“IT NEVER GOT FAST ENOUGH FOR ME” | GONZO — HUNTER S. THOMPSON

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Hunter S. Thompson  –photo ©Al Satterwhite

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I hate to advocate drugs, alcohol, violence, or insanity to anyone, but they’ve always worked for me.

— Hunter S. Thompson

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America… just a nation of two hundred million used car salesmen with all the money we need to buy guns and no qualms about killing anybody else in the world who tries to make us uncomfortable.

— Hunter S. Thompson

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Hunter S. Thompson  –photo ©Al Satterwhite

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Life should not be a journey to the grave with the intention of arriving safely in a pretty and well preserved body, but rather to skid in broadside in a cloud of smoke, thoroughly used up, totally worn out, and loudly proclaiming– “Wow! What a Ride!”

— Hunter S. Thompson

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PHOTOGRAPHY OF WILLIAM GEDNEY | AN AMERICAN ARCHIVE, KENTUCKY

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Man driving car and drinking can of beer. Kentucky, 1972. William Gedney Photographs and Writings Duke University Rare Book, Manuscript, and Special Collections Library. http://library.duke.edu/digitalcollections/gedney/

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Chances are, if you’re reading this you’re like me– isolated from the starkness and poverty represented in William Gedney’s haunting, honest images of Kentucky life taken back in 1964 & 1972.  We get wrapped up in our own comfortable little coccoon and forget that there’s a world out there, even today, without the internet, shopping malls, and Starbucks.  Driving across this great country years ago, and seeing parts of the rural south with my own eyes exposed me to a way of life in the outskirts of America that I was largely ignorant of.  Most of us have a whole lot to be thankful for, like the simple conveniences and access that we overlook everyday.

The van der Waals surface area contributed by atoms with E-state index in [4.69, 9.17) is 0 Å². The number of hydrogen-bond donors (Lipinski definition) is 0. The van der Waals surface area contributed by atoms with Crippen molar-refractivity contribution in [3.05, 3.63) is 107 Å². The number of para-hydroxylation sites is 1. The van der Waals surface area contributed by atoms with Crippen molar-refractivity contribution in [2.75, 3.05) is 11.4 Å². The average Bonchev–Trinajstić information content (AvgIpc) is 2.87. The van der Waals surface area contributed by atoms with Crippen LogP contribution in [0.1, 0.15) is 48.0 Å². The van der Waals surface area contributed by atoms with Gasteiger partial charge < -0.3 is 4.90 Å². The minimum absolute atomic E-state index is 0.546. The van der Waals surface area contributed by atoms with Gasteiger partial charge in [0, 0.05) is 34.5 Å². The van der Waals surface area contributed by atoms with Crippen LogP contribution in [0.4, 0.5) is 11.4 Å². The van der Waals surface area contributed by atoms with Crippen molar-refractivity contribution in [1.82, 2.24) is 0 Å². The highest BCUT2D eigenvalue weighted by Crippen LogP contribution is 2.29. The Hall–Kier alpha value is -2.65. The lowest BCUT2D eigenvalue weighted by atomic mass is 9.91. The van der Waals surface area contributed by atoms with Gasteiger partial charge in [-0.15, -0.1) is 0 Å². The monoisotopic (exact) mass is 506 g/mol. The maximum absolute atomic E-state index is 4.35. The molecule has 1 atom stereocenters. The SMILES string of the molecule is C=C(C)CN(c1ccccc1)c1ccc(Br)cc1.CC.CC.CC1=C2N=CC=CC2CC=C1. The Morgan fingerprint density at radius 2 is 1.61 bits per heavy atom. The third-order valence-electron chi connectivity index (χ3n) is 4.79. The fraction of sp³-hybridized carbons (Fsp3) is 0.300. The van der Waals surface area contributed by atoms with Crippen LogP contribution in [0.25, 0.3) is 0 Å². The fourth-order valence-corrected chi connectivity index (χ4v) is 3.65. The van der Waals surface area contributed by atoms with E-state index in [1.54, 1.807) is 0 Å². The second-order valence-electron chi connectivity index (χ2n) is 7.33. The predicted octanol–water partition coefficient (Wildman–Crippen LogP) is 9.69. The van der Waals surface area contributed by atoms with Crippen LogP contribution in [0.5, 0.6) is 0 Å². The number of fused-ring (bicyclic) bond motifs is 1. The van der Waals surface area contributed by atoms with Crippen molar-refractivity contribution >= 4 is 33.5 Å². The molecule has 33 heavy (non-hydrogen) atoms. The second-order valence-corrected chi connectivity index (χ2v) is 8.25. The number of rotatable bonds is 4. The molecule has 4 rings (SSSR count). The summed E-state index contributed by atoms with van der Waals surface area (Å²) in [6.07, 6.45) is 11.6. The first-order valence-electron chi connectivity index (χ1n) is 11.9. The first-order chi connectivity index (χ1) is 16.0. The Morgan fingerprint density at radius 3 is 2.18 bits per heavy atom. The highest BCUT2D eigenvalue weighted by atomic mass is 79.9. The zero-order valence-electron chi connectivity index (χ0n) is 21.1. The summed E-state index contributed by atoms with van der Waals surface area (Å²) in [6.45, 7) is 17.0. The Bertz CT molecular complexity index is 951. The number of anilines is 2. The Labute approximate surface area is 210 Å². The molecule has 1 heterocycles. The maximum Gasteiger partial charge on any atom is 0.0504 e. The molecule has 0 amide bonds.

From the mid 1950s through the early 1980s, William Gedney (1932-1989) photographed throughout the United States (as well as India, and Europe). From street scenes outside his Brooklyn apartment, to the daily chores of unemployed coal miners, and the indolent lifestyle of hippies in Haight-Ashbury– Gedney recorded the lives of others with remarkable clarity and poignancy. These photographs (along with his notebooks and writings), illuminate the vision of an intensely private man who, as a writer and photographer, revealed the lives of others with striking sensitivity.

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Boy covered by dirt smoking cigarette with one hand, holding can of tobacco in other. Kentucky, 1964. William Gedney Photographs and Writings Duke University Rare Book, Manuscript, and Special Collections Library. http://library.duke.edu/digitalcollections/gedney/

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